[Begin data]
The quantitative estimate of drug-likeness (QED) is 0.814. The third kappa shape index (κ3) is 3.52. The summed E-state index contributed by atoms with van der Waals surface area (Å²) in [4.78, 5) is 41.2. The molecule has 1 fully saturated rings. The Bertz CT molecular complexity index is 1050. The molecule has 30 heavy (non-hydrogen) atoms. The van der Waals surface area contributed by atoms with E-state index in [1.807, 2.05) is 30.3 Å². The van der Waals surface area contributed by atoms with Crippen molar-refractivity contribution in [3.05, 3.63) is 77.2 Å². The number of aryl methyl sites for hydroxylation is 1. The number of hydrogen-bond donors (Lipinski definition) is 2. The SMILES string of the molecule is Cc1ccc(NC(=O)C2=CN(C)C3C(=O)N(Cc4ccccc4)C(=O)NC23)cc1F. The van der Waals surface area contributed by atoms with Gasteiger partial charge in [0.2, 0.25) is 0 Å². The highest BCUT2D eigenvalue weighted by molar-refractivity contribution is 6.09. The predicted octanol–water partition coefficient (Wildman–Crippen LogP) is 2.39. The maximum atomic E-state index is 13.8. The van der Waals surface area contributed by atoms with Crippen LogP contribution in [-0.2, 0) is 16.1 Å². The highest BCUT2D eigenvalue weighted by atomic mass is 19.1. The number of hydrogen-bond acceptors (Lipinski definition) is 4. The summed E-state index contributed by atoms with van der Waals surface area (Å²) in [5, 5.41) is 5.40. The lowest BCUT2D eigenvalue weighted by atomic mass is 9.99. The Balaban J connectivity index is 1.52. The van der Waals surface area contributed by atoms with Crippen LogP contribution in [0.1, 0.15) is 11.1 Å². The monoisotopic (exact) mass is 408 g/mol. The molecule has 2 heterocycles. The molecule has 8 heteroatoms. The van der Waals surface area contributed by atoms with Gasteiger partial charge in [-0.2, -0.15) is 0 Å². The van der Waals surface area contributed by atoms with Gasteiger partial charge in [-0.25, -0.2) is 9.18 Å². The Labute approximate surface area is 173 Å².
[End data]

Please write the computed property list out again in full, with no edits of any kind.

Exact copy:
The quantitative estimate of drug-likeness (QED) is 0.814. The third kappa shape index (κ3) is 3.52. The summed E-state index contributed by atoms with van der Waals surface area (Å²) in [4.78, 5) is 41.2. The molecule has 1 fully saturated rings. The Bertz CT molecular complexity index is 1050. The molecule has 30 heavy (non-hydrogen) atoms. The van der Waals surface area contributed by atoms with E-state index in [1.807, 2.05) is 30.3 Å². The van der Waals surface area contributed by atoms with Crippen molar-refractivity contribution in [3.05, 3.63) is 77.2 Å². The number of aryl methyl sites for hydroxylation is 1. The number of hydrogen-bond donors (Lipinski definition) is 2. The SMILES string of the molecule is Cc1ccc(NC(=O)C2=CN(C)C3C(=O)N(Cc4ccccc4)C(=O)NC23)cc1F. The van der Waals surface area contributed by atoms with Gasteiger partial charge in [0.2, 0.25) is 0 Å². The highest BCUT2D eigenvalue weighted by molar-refractivity contribution is 6.09. The predicted octanol–water partition coefficient (Wildman–Crippen LogP) is 2.39. The maximum atomic E-state index is 13.8. The van der Waals surface area contributed by atoms with Crippen LogP contribution in [-0.2, 0) is 16.1 Å². The highest BCUT2D eigenvalue weighted by atomic mass is 19.1. The number of hydrogen-bond acceptors (Lipinski definition) is 4. The summed E-state index contributed by atoms with van der Waals surface area (Å²) in [5, 5.41) is 5.40. The lowest BCUT2D eigenvalue weighted by atomic mass is 9.99. The Balaban J connectivity index is 1.52. The van der Waals surface area contributed by atoms with Crippen LogP contribution in [0.1, 0.15) is 11.1 Å². The monoisotopic (exact) mass is 408 g/mol. The molecule has 2 heterocycles. The molecule has 8 heteroatoms. The van der Waals surface area contributed by atoms with Gasteiger partial charge in [-0.2, -0.15) is 0 Å². The van der Waals surface area contributed by atoms with Gasteiger partial charge in [-0.25, -0.2) is 9.18 Å². The Labute approximate surface area is 173 Å².